Elon Musk is making a run at Donald Trump for the most loose-lipped chief of any entity, be it a country or a Fortune 500 company. The Tesla (TSLA) CEO and founder revealed that he is exploring taking the automaker private for $420 per share, or about $80 billion. While it seems crazy that the company could get a deal done, in some ways it makes a lot of sense. Why would Tesla want to be public? It has shown it can raise capital outside of the public markets. It is also one of the most shorted stocks on any exchange, meaning the company enrages a large swath of people whether it does something good or bad. Then there's the conference calls. Despite his apologies to one disrespected analyst on last quarter's conference call, it's obvious Musk hates the rigmarole of being a public company. "I fundamentally believe that we are at our best when everyone is focused on executing, when we can remain focused on our long-term mission, and when there are not perverse incentives for people to try to harm what we're all trying to achieve," Musk wrote in a statement. I'm sure Tesla flaks also don't love all the scrutiny, either. Now, it's just a matter of getting the money (or debt) together to actually do the $80 billion-plus deal.


Believe it or not the world of finance did have news outside of Tesla on Tuesday.
We'll keep it in the world of autos, though, as analysts tackled Ford (F) over its bleak earnings release last week. The Dearborn, Mich.-based automaker's 15-cent-a-share quarterly dividend is looking "increasingly fragile" given Ford's deteriorating cash flow, according to Berenberg analyst Alexander Haissl. Ford's core cash flow during the first half of the year was about 26% short of its dividend payment, Haissl wrote in an Aug. 6 research note. With the view that underlying cash flow can no longer cover the quarterly dividend, together with the decline of the company's China dividend and a potential restructuring cash outflow, "the risk of a significant dividend cut has increased," Haissl said. Haissl focused on Ford's China dividend, noting that the dividend income is fading to nearly zero. To bring this full circle, Ford, like Tesla is an auto company no matter how much they want to push technology. As Real Money's Jim Collins points out "Tesla's fixed charges for the next 12 months would be $3.2 billion. So, Tesla would have to make $3.2 billion in Ebitda in 2019 to make a positive economic return. I'm seeing a $3.3 billion estimate for 2019 Ebitda for Tesla on FactSet, so analysts are essentially forecasting Tesla breaks even next year." On that basis, an $80.1 billion valuation would equate to 25 times Ebitda for Tesla, Collins says. "I have no superlatives to describe that, but auto companies are lucky to get 5 times forward Ebitda in the best of times, and the U.S. automakers are nowhere near that valuation now," he concludes.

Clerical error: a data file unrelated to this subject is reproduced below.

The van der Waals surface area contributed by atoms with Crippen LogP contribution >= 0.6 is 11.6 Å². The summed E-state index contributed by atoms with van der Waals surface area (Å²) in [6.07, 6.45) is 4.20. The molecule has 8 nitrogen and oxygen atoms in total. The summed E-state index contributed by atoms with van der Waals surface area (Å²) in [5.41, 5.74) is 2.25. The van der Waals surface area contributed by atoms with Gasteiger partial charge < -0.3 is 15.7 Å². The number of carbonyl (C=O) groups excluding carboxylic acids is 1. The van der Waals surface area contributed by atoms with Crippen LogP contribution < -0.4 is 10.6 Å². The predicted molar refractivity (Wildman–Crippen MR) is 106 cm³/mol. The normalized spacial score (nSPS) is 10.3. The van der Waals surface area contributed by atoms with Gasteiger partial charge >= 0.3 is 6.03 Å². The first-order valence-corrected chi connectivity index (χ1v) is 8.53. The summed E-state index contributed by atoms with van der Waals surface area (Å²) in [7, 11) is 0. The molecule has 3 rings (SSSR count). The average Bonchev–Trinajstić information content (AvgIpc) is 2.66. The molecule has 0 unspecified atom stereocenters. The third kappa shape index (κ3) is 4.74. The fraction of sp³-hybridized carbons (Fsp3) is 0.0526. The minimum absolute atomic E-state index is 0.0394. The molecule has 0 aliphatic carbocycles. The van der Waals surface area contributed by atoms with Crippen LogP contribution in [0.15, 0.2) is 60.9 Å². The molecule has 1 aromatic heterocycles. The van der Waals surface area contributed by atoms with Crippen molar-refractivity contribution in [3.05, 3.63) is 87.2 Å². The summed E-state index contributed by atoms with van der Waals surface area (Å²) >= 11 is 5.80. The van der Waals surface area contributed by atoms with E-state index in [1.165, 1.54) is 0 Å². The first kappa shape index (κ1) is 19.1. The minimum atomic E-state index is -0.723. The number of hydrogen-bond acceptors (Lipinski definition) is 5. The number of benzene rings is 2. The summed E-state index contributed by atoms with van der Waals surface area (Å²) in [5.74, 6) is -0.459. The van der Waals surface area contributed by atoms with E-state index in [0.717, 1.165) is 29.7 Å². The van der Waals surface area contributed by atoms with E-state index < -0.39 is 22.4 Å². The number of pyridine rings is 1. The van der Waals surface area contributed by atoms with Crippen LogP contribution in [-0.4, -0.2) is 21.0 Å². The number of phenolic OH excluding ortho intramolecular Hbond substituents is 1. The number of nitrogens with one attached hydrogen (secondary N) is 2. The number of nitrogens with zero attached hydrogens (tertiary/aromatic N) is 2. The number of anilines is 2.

Markets Today: Stocks held onto their gains in the final hour of trading on Tuesday, Aug. 7, as earnings continued to impress and the S&P 500 edged closer to the all-time high it reached in January. The Dow Jones Industrial Average closed up 128 points, to 25,629, and the S&P 500 gained 0.3%, pushing the index closer to an all-time high of 2,872.87 achieved on Jan. 26. The Nasdaq also rose 0.3%.

Michael D. Brown, Assignments Editor, TheStreet Inc.

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